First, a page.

February 17, 2011

Brazilians are much more homogeneous than 'racial' categories suggest

This is a very revealing paper on Brazilian genetic makeup and the shallowness of racial classification in general:

Abstract

Based on pre-DNA racial/color methodology, clinical and pharmacological trials have traditionally considered the different geographical regions of Brazil as being very heterogeneous. We wished to ascertain how such diversity of regional color categories correlated with ancestry. Using a panel of 40 validated ancestry-informative insertion-deletion DNA polymorphisms we estimated individually the European, African and Amerindian ancestry components of 934 self-categorized White, Brown or Black Brazilians from the four most populous regions of the Country. We unraveled great ancestral diversity between and within the different regions. Especially, color categories in the northern part of Brazil diverged significantly in their ancestry proportions from their counterparts in the southern part of the Country, indicating that diverse regional semantics were being used in the self-classification as White, Brown or Black. To circumvent these regional subjective differences in color perception, we estimated the general ancestry proportions of each of the four regions in a form independent of color considerations. For that, we multiplied the proportions of a given ancestry in a given color category by the official census information about the proportion of that color category in the specific region, to arrive at a “total ancestry” estimate. Once such a calculation was performed, there emerged a much higher level of uniformity than previously expected. In all regions studied, the European ancestry was predominant, with proportions ranging from 60.6% in the Northeast to 77.7% in the South. We propose that the immigration of six million Europeans to Brazil in the 19th and 20th centuries - a phenomenon described and intended as the “whitening of Brazil” - is in large part responsible for dissipating previous ancestry dissimilarities that reflected region-specific population histories. These findings, of both clinical and sociological importance for Brazil, should also be relevant to other countries with ancestrally admixed populations.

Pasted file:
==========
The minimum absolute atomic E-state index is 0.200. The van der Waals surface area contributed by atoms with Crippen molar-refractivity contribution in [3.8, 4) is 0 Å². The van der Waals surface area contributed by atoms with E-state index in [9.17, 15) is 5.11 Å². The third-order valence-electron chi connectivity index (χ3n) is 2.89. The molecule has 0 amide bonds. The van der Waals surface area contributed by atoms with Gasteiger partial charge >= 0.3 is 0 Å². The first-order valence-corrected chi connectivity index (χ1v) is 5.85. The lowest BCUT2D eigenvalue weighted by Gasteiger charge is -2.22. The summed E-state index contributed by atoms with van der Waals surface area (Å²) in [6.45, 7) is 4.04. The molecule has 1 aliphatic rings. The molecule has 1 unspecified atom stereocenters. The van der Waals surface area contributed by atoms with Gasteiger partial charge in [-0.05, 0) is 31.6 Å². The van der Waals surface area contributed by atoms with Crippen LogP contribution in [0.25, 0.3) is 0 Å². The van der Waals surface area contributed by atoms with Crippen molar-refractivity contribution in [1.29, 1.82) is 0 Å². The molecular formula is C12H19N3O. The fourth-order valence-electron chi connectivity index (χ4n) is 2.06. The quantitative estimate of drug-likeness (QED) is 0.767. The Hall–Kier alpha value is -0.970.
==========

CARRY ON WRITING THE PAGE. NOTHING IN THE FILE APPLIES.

Real ancestry of various regional populations divided by racial self-description (fig. 2):


It is I think quite interesting to realize that racial categories are often meaningless in representing the real ancestry of individuals collectives. This is specially true for the brown (pardo) and black (preto)  categories but, in the north specially, it is also very true for the category white (branco). In this sense, the Brazilian census would probably do well dropping racial categories altogether, as they are obviously without meaning. 

Overall Brazilians seem mostly of European ancestry (60-80%), with some lesser regional variability, as is very apparent in figure 3:


Native American ancestry is rather homogeneous by regions, making up 7-10% of the ancestry except in the North (Amazon) region, where it's double (19%). African ancestry is somewhat more important and also regionally variable: 10% to 29% (this last in the Northeast).

Notice anyhow that the samples were collected in six specific cities and that specially the vast Amazon region is probably under-represented (as the only sample comes from Belem, a large city of the coast). I'd dare say that the vast Brazilian interior (all samples are from the coast) must be stronger in Native American ancestry, even if we do not consider the surviving aboriginal populations, but only the creoles.

2 comments:

  1. The generally low level of American ancestry in most of Brazil is surprising.

    I'm pretty sure that I recall seeing prior studies establishing that "white" is less ancestrally European and that "black" is less ancestrally African in Latin America generally than in the United States.

    I will be interesting to see what patterns emerge in Europe. Most European studies seem carefully calculated to tracing populations that are as indigenous as possible (e.g. looking at grandparental ancestry). But, the late 20th century has produced a lot of immigration to Europe, mostly along former colonial relationship lines. What parts of the New World with post-immigration Europe look like?

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  2. All samples are from coastal cities. That may be misleading because they are the areas of oldest colonization and also more open to new colonist waves. That surely distorts the real apportion of native blood.

    In Europe there's been some immigration but not too much admixture yet across ethnic lines. It'll take some time, specially as some immigrant communities are very closed: these, like the Roma, may remain separated largely because they wish it that way. Others, from America or non-Muslim Black Africa specially, will surely assimilate more easily and hence their genome will penetrate more easily.

    But well... give it some time, a century or so.

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